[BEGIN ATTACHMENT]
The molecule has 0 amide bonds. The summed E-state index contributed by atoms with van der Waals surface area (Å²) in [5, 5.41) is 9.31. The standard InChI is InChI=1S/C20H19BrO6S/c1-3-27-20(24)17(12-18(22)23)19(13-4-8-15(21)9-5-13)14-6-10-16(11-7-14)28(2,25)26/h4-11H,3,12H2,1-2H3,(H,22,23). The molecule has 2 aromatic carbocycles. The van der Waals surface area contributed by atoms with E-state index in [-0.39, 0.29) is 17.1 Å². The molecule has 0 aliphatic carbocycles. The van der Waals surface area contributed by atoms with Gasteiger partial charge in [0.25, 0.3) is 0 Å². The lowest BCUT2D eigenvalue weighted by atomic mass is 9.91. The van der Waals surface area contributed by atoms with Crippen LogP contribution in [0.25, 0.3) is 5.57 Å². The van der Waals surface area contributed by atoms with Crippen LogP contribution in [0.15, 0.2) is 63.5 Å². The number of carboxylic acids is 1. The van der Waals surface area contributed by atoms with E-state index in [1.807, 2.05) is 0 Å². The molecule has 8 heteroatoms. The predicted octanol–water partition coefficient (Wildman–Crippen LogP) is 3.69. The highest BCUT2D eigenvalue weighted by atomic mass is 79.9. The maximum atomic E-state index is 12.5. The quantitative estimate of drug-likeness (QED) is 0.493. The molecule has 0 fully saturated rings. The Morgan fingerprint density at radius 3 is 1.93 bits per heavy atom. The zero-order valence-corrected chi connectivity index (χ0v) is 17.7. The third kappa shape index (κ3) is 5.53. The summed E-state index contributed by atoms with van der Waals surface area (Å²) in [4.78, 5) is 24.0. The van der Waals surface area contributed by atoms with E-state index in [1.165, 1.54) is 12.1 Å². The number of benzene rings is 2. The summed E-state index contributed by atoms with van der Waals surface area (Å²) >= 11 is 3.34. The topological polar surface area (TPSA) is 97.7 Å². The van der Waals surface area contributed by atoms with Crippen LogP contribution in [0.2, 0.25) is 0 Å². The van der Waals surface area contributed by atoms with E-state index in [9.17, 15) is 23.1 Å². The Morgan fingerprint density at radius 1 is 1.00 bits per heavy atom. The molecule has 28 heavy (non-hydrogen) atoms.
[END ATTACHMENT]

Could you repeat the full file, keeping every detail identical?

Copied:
The molecule has 0 amide bonds. The summed E-state index contributed by atoms with van der Waals surface area (Å²) in [5, 5.41) is 9.31. The standard InChI is InChI=1S/C20H19BrO6S/c1-3-27-20(24)17(12-18(22)23)19(13-4-8-15(21)9-5-13)14-6-10-16(11-7-14)28(2,25)26/h4-11H,3,12H2,1-2H3,(H,22,23). The molecule has 2 aromatic carbocycles. The van der Waals surface area contributed by atoms with E-state index in [-0.39, 0.29) is 17.1 Å². The molecule has 0 aliphatic carbocycles. The van der Waals surface area contributed by atoms with Gasteiger partial charge in [0.25, 0.3) is 0 Å². The lowest BCUT2D eigenvalue weighted by atomic mass is 9.91. The van der Waals surface area contributed by atoms with Crippen LogP contribution in [0.25, 0.3) is 5.57 Å². The van der Waals surface area contributed by atoms with Crippen LogP contribution in [0.15, 0.2) is 63.5 Å². The number of carboxylic acids is 1. The van der Waals surface area contributed by atoms with E-state index in [1.807, 2.05) is 0 Å². The molecule has 8 heteroatoms. The predicted octanol–water partition coefficient (Wildman–Crippen LogP) is 3.69. The highest BCUT2D eigenvalue weighted by atomic mass is 79.9. The maximum atomic E-state index is 12.5. The quantitative estimate of drug-likeness (QED) is 0.493. The molecule has 0 fully saturated rings. The Morgan fingerprint density at radius 3 is 1.93 bits per heavy atom. The zero-order valence-corrected chi connectivity index (χ0v) is 17.7. The third kappa shape index (κ3) is 5.53. The summed E-state index contributed by atoms with van der Waals surface area (Å²) in [4.78, 5) is 24.0. The van der Waals surface area contributed by atoms with E-state index in [1.165, 1.54) is 12.1 Å². The number of benzene rings is 2. The summed E-state index contributed by atoms with van der Waals surface area (Å²) >= 11 is 3.34. The topological polar surface area (TPSA) is 97.7 Å². The van der Waals surface area contributed by atoms with Crippen LogP contribution in [0.2, 0.25) is 0 Å². The van der Waals surface area contributed by atoms with E-state index in [9.17, 15) is 23.1 Å². The Morgan fingerprint density at radius 1 is 1.00 bits per heavy atom. The molecule has 28 heavy (non-hydrogen) atoms.